KAKE -- A few hundred yards from the hole torn through this small community's dam, thousands of salmon thrash in the shallows near a hatchery that cannot hold all their valuable eggs for lack of a reliable water supply.
At the dam itself, workmen keep constant watch over a makeshift arrangement of hoses, pumps and plywood that keeps water flowing into the town's homes and businesses.
Kake is scrambling for fresh water, and will be for some time.
The trouble started more than a week ago when rain-swollen Gunnuk Creek carried an uprooted tree into the aging wooden dam with such force that it punched a grapefruit-sized hole through its face. The flow of water tore at the edges of the breach until it was big enough to drain the reservoir behind the dam.
``When it went, it was just like crashing thunder going over,'' said John Anderson, one of the operators of the town's water treatment plant.
Taps went dry all over town. The fish processing plant shut down. And the hatchery -- the town's economic lifeblood -- was left dangerously dry in the midst of its annual harvest of roe and milt from chum salmon.
By early this week, a jury-rigged system had water flowing to houses and the fish-processing plant. The hatchery was limping along on a single pump that pulls water directly out of the creek.
Now the community is looking for both short and long-term solutions -- and money to pay for them. Gov. Tony Knowles, who toured Kake's dam and hatchery Wednesday, has authorized as much as $500,000 in state disaster funds, but that won't be nearly enough in the long run.
``We need a stable water supply,'' said Steve Andison, general manager of the Gunnuk Creek Hatchery, which requires 900 gallons of water a minute to keep millions of infant salmon alive until they're big enough to release next spring.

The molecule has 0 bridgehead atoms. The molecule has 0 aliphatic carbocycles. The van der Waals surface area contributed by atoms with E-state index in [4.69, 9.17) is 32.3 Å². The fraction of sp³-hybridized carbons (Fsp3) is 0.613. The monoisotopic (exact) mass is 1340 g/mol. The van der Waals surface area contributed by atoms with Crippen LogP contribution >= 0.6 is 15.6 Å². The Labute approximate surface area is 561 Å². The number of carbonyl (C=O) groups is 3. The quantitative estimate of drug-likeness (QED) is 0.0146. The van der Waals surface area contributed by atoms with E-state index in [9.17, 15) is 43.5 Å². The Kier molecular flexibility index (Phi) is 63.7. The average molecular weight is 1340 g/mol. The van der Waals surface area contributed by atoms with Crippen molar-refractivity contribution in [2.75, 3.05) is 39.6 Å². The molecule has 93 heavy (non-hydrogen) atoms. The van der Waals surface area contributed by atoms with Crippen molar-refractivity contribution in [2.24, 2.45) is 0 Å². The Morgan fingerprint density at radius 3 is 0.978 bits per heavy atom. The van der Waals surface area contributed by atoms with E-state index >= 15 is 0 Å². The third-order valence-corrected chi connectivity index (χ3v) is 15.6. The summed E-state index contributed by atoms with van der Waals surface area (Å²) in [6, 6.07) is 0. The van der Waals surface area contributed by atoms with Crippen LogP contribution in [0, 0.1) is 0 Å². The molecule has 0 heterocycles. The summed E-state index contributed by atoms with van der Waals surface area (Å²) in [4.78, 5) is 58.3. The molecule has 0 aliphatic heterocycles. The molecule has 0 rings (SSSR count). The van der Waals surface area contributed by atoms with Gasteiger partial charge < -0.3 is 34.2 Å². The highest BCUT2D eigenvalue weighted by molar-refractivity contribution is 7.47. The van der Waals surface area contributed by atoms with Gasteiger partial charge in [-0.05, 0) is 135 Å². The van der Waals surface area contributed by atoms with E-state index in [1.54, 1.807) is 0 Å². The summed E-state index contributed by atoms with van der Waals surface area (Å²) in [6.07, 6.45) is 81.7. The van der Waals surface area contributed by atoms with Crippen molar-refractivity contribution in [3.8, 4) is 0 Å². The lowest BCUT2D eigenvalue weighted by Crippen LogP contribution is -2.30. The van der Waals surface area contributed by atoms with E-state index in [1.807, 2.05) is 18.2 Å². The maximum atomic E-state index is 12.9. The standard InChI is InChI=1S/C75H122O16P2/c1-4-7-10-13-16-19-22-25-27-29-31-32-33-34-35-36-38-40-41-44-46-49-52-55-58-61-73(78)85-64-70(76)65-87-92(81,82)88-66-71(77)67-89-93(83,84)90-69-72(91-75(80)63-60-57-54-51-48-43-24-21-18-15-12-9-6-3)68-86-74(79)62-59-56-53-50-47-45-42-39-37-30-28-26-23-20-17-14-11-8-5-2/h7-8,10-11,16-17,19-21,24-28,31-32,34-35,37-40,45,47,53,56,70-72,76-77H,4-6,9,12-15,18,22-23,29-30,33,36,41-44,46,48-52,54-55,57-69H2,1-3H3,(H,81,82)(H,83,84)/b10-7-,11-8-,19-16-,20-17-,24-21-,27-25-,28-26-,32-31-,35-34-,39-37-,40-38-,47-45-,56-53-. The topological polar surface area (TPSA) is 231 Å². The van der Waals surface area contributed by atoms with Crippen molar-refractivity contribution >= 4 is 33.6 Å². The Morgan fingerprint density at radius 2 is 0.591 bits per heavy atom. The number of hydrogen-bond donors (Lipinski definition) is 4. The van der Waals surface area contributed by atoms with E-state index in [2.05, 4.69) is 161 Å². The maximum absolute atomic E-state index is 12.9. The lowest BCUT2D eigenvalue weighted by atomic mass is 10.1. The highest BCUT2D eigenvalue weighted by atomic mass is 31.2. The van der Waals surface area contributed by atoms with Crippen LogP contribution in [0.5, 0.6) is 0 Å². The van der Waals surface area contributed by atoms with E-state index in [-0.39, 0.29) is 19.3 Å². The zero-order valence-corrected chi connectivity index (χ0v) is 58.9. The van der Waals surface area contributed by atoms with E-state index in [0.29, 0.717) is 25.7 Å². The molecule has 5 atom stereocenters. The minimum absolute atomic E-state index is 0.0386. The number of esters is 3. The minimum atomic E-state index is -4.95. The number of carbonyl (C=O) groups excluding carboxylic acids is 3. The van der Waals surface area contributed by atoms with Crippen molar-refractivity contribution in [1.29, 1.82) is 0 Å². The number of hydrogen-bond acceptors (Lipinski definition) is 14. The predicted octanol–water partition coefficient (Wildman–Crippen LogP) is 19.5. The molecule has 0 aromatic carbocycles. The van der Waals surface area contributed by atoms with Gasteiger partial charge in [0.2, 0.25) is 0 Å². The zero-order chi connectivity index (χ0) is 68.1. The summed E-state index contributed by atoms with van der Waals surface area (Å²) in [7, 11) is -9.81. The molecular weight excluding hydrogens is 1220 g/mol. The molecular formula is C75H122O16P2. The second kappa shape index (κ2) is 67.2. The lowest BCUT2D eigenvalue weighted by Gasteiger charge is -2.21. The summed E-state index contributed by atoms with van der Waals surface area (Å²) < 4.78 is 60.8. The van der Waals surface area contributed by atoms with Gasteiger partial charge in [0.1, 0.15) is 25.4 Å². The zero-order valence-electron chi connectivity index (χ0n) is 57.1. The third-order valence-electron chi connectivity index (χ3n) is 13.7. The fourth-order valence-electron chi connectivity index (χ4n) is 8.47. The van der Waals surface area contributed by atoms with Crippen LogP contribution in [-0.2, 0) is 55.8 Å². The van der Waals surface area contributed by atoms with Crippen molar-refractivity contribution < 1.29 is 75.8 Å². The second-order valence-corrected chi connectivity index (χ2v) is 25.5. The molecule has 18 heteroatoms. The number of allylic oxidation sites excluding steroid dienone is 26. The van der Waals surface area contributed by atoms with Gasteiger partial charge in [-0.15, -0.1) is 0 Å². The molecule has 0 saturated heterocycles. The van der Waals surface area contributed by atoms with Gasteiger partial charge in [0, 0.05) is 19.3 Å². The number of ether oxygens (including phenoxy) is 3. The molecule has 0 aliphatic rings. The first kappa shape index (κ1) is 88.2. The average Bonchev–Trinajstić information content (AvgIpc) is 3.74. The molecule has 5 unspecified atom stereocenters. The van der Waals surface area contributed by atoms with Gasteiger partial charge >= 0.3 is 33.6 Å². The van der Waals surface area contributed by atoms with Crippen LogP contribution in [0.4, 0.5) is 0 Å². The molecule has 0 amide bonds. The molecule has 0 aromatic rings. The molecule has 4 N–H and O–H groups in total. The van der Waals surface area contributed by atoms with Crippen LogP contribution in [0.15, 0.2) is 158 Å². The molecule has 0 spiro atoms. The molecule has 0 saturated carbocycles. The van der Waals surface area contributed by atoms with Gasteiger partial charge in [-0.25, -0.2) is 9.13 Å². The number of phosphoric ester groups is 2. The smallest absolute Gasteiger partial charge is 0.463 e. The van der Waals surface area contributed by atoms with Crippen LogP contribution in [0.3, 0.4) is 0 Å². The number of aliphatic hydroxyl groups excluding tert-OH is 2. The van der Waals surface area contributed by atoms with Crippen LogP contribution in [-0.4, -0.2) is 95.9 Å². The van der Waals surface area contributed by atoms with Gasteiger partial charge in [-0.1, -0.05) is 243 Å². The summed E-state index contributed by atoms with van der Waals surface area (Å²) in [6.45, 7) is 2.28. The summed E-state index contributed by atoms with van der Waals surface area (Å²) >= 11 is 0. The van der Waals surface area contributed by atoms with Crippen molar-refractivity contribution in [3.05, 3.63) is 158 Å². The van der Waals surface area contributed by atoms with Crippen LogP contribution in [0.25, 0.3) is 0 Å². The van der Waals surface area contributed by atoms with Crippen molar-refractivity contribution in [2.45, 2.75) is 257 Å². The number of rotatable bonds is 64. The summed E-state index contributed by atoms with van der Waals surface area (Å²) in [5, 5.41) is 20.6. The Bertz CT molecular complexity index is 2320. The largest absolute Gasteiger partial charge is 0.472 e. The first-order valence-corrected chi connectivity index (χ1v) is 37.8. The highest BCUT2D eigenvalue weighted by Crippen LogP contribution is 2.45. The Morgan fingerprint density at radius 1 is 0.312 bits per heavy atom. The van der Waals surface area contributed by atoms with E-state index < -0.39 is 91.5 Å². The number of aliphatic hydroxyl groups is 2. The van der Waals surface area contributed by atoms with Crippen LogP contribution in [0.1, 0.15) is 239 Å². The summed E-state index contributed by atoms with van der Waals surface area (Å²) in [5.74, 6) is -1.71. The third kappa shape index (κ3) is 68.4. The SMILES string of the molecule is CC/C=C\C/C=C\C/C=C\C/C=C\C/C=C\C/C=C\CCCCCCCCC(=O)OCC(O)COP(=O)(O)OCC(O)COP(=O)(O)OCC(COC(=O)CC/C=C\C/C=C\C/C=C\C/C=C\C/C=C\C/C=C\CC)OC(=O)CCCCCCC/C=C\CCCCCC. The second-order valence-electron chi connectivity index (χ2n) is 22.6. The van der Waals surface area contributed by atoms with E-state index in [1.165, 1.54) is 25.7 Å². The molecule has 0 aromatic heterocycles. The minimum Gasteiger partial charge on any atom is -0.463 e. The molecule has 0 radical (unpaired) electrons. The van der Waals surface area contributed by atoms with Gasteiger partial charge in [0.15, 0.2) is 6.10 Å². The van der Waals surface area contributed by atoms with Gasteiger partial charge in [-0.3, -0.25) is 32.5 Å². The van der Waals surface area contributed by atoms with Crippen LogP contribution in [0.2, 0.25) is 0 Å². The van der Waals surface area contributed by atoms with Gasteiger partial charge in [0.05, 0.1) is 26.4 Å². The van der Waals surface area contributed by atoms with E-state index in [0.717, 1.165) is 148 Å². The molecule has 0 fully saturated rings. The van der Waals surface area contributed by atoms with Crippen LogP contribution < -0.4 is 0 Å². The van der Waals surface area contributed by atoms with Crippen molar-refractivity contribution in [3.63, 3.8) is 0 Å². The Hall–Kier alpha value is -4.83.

After loggers cleared much of the land around Kake, the town's economy has come to focus on the hatchery, Mayor Lonnie Anderson said. Begun as a high school project, the hatchery now employs more than a dozen people and produced a run of more than 500,000 fish last year.
Because of the dam breach, the hatchery will fall far short of its goal of 75 million eggs. The nonprofit organization stands to lose $3 million, Andison said, and local fishermen are in for a lean year a few years from now.
That leaves Kake with a three-stage problem -- stabilize the patchwork system now pumping water into city pipes, find a temporary way to channel enough water to the hatchery, and replace the dam.
It could cost $250,000 to improve the temporary system providing chlorinated drinking water. Another $400,000 is needed to build a temporary dam to supply untreated river water for the hatchery. And a permanent solution involves a $3.1 million project to pipe water from nearby Alpine Lake, which is already under construction.
But the pipeline won't be finished for at least six months and it was intended to supplement the dam, not replace it.
In the long term, Kake's leaders hope to replace the dam originally built by the federal government in the 1950s. The price tag on that project: about $5 million.
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